And leaving ‘morally decent and reasonable’ undefined was quite deliberate. Its easy to see that some people think that only people who agree with them are morally decent and reasonable, but that’s their problem, not something I could dissuade them from with conceptual analysis.

16

Alan White 05.16.17 at 1:21 am

Very nice Harry.

Only in recent years have I made a big deal in my 101 classes about the role of constitutive luck in life (Neil Levy’s _Hard Luck _ sold me on this)–and our need to be self-aware in its role in forming our values in that context, and thus our need from thus-extended-self-awareness to reflect on value disagreements as a function of that luck. It should result in epistemic humility about our confidence in our values, but my students’ mileages seem to vary on that.

Still, a very good send-off to them.

17

engels 05.16.17 at 2:00 am

[Socrates] And do you see, I said, men passing along the wall carrying all sorts of vessels, and statues and figures of animals made of wood and stone and various materials, which appear over the wall? Some of them are talking, others silent.
[Glaucon] You have shown me a strange image, and they are strange prisoners.
[Socrates] Like ourselves, I replied; and they see only their own shadows, or the shadows of one another, which the fire throws on the opposite wall of the cave?
[Glaucon] True, he said; how could they see anything but the shadows if they were never allowed to move their heads?
[Socrates] And of the objects which are being carried in like manner they would only see the shadows?
[Glaucon] Yes, he said.
[Socrates] And if they were able to converse with one another, would they not suppose that they were naming what was actually before them?
[Glaucon] Very true.
[Socrates] And suppose further that the prison had an echo which came from the other side, would they not be sure to fancy when one of the passers-by spoke that the voice which they heard came from the passing shadow?
[Glaucon] No question, he replied.
[Socrates] To them, I said, the truth would be literally nothing but the shadows of the images.
[Glaucon] That is certain.
http://historyguide.org/intellect/allegory.html

18

F. Foundling 05.16.17 at 5:12 am

@15
>Even so I don’t understand why FF thinks that I meant ‘community’ to apply only to ethnic or religious community of origin.

I don’t know, I suppose it was a combination of the specific choice of an example, (my stereotypical idea of) the typical social and intellectual journey of a US student in real life, plus the past tense ‘we received’ (as opposed to ‘we receive’). If you actually meant *any* community or social environment, then, of course, I have no objections.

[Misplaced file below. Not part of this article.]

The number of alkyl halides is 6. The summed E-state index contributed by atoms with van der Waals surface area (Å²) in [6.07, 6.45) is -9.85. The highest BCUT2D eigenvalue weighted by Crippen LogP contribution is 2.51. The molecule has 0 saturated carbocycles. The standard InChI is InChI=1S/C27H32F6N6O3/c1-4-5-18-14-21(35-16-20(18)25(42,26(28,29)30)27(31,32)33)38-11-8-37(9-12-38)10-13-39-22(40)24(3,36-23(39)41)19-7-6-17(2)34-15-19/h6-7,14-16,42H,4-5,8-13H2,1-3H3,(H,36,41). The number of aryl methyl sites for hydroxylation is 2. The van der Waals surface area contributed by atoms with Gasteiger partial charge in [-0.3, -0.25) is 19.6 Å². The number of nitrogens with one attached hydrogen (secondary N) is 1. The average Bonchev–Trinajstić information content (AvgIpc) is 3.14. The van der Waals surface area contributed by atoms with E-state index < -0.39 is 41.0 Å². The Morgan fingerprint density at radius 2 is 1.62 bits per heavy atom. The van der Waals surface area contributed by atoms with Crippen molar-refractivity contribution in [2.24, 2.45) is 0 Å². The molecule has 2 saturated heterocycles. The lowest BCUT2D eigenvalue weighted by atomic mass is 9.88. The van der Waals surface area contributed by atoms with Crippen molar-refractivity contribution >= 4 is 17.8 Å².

>Its easy to see that some people think that only people who agree with them are morally decent and reasonable, but that’s their problem, not something I could dissuade them from with conceptual analysis.

Well, again, the way I see it, moral decency and reasonability are, by their very nature, precisely things that you are supposed to *agree* with people on. I mean that the degree to which person A can consider person B morally decent and reasonable necessarily depends on the degree to which person B agrees with person A on *what* is morally decent and reasonable (in thought, word and deed). However, it may be argued in response that it is precisely considerations of this kind that expose their adherents as unreasonable, indissuadable and impossible to ‘converse reasonably with’, so they can be safely ignored in the preparation of a talk. I have to admit that I have no response to this, so I have to surrender.:)

19

peterv 05.16.17 at 5:30 am

When beliefs conflict in this way, we know, for sure, that one of them is false. A, and something that implies Not-A, cannot both be true.

But your examples are all moral imperatives: we should do or not do something. Truth or falsity make no sense when applied to statements about future actions. So it is perfectly possible for conflicting statements to all be relevant to a decision about what to do.

20

bad Jim 05.16.17 at 7:29 am

I suppose I should be miffed by the excision of jokes, but even the remarks as given here gave rise to involuntary expressions of mirth.

21

Neel Krishnaswami 05.16.17 at 9:41 am